Unity has released its financial results for the three months ended September 30, 2023, announcing layoffs despite a significant growth in revenue and a drop in overall net loss.
- Revenue: $544 million (up 69% year-on-year)
- Net loss: $125 million (compared to $250 million last year)
- Create Solutions revenue: $189 million (flat year-on-year)
- Grow Solutions revenue: $355 million (up 166% year-on-year)
Unity’s revenue increased 69% year-over-year to $544 million, while it reported a net loss reduced by half to $125 million, compared to $250 million during the same period last year.
Despite this, Unity has announced more layoffs as a result of a “comprehensive assessment of its product portfolio” at the beginning of its fourth quarter, as detailed in its Q3 2023 report.
“The assessment will likely lead us to decide to discontinue certain offerings, reduce our workforce and reduce our office footprint,” the company said.
It added: “The timing and full impact of these types of changes on our future results of operations, cash flows, or financial condition are uncertain, and for those reasons we are currently unable to reasonably quantify the potential impacts through the fourth quarter of 2023.”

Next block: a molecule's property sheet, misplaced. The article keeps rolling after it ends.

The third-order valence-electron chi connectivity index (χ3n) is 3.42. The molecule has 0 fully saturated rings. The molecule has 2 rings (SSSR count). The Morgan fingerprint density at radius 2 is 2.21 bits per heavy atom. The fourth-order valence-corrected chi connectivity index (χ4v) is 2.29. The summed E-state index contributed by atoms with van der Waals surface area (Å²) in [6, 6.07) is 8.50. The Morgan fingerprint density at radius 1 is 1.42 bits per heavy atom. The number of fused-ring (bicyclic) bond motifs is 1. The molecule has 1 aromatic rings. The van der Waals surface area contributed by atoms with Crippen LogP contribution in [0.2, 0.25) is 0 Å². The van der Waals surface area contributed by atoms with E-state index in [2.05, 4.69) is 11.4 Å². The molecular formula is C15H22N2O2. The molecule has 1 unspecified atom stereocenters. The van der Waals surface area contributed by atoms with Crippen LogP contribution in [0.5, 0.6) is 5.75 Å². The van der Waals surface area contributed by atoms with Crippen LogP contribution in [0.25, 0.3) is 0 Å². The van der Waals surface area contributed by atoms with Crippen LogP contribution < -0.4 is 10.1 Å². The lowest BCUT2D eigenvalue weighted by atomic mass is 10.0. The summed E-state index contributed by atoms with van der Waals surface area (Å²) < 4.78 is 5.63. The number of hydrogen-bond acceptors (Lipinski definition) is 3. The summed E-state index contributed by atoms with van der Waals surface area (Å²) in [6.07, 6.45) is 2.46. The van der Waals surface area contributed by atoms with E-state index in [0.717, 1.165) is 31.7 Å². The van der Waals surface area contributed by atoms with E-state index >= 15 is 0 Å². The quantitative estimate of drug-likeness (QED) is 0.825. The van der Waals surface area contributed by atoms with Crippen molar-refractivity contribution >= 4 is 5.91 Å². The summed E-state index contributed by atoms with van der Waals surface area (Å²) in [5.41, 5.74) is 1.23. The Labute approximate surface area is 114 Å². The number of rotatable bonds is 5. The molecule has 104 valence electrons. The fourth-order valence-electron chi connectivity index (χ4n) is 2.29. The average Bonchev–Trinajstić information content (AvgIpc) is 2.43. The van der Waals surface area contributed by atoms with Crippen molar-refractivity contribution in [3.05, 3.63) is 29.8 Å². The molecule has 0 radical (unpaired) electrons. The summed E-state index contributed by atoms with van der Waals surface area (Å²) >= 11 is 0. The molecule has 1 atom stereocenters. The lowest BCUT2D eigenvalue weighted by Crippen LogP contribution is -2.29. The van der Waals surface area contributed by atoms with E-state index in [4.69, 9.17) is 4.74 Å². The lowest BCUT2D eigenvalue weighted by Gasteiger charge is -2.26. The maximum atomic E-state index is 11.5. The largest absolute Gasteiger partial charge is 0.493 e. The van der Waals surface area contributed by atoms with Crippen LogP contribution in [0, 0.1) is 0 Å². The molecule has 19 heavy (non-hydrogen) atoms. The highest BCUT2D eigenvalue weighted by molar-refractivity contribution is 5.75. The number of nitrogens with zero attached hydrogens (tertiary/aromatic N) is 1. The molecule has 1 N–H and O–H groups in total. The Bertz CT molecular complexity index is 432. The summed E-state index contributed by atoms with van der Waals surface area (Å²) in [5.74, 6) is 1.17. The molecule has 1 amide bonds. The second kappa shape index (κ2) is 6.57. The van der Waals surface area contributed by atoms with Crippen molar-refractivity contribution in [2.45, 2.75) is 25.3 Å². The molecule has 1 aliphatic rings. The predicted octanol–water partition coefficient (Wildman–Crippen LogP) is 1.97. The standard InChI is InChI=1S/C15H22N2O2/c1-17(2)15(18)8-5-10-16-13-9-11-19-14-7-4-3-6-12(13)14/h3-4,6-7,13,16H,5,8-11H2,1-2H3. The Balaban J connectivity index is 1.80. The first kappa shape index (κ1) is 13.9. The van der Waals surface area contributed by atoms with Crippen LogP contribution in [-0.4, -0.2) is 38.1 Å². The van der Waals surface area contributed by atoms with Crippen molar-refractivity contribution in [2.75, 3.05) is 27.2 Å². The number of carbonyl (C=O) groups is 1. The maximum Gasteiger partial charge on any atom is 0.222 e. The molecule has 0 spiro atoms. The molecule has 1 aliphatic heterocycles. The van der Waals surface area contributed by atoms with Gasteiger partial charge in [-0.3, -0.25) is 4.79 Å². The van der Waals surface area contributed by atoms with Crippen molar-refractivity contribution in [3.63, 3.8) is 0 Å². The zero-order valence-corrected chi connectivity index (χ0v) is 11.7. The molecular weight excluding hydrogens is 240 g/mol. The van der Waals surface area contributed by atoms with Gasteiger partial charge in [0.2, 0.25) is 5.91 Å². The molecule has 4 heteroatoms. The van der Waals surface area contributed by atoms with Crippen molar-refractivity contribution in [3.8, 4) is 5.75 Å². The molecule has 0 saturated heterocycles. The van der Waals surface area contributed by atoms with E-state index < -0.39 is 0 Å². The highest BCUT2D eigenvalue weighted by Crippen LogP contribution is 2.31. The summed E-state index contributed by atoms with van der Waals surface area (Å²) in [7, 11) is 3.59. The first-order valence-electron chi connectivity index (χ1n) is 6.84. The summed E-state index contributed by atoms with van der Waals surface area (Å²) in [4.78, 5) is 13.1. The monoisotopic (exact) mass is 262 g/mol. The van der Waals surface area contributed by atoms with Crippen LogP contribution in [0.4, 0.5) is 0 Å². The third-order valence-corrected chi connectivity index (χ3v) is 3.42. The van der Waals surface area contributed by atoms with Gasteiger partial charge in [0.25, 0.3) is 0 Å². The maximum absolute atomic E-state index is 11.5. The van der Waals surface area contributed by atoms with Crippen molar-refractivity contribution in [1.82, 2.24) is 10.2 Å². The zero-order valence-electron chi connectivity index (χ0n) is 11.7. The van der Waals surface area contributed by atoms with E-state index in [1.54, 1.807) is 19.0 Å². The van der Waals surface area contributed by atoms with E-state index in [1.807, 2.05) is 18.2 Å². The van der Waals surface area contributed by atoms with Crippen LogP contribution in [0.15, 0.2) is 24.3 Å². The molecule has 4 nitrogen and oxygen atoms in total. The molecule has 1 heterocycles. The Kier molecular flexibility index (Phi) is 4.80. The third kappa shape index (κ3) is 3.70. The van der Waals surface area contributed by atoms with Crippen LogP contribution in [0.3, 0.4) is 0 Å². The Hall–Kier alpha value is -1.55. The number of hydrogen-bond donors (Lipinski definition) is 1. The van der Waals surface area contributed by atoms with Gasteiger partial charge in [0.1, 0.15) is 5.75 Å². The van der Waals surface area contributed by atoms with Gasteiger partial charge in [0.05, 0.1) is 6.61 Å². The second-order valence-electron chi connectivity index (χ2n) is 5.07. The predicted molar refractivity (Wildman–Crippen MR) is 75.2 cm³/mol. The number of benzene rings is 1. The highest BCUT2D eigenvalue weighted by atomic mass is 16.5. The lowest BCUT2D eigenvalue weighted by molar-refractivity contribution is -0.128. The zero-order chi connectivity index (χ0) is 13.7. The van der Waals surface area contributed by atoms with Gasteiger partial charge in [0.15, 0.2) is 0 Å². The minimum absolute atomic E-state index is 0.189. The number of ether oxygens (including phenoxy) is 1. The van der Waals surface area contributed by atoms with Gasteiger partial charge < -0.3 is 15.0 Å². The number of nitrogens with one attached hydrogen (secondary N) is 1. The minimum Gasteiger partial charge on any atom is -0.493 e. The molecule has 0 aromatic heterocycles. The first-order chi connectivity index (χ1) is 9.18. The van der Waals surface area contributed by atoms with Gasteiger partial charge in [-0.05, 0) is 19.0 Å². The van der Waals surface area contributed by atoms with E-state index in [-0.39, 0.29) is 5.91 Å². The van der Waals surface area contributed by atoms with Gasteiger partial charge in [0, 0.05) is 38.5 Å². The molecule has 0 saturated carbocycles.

As a result, the company did not provide any guidance for Q4 or the full year 2023.
During Unity’s earnings call (transcribed by Seeking Alpha) following the release of its Q3 results , Unity’s CFO Luis Visoso said decisions would be made and implemented during this quarter, with a target of being finalised by Q4 2023.
“It’s not like a business model transition that takes a year or two years to complete,” said Visoso. “These are things we were planning to do and executing now.”
This was referred to as a “rip off the band-aid reset” by interim CEO James Whithurst.
Looking at Create Solutions revenue (the division in charge of Unity’s engine), core subscriptions were up 19% during Q3 but revenue was flat year-on-year.
“Three sectors negatively impacted growth this quarter: Unity Game Services (UGS), China, and professional services,” the report read. “UGS had a record third quarter last year from new game launches, China revenue declined from continued government restrictions on gaming, and we continue to reduce our reliance on professional services.”
As for its Grow Solutions vertical (Unity’s ads products and services), revenue increased by 166% year-on-year to $355 million despite the backlash in response to its proposed runtime fee announced in September.
“We continue to believe that we are gaining share in a relatively flat market,” the company said. “We experienced some revenue softness at the end of the quarter and in October from the runtime fee introduction, which is now mostly behind us.”
In the letter to shareholders, Whitehurst said Unity was “doing too much” and aimed to “emerge as a leaner, more agile, and faster growing company” for the next quarter.
He added: “Going forward, we plan to increase our focus on our core; the Unity Editor and Runtime, and Monetisation Solutions as we continue to see significant opportunities for growth in these businesses, including AI.
“In addition, we aim to sharpen our focus on fewer large and more attractive businesses where our capabilities offer a clear competitive advantage like Digital Twins.”
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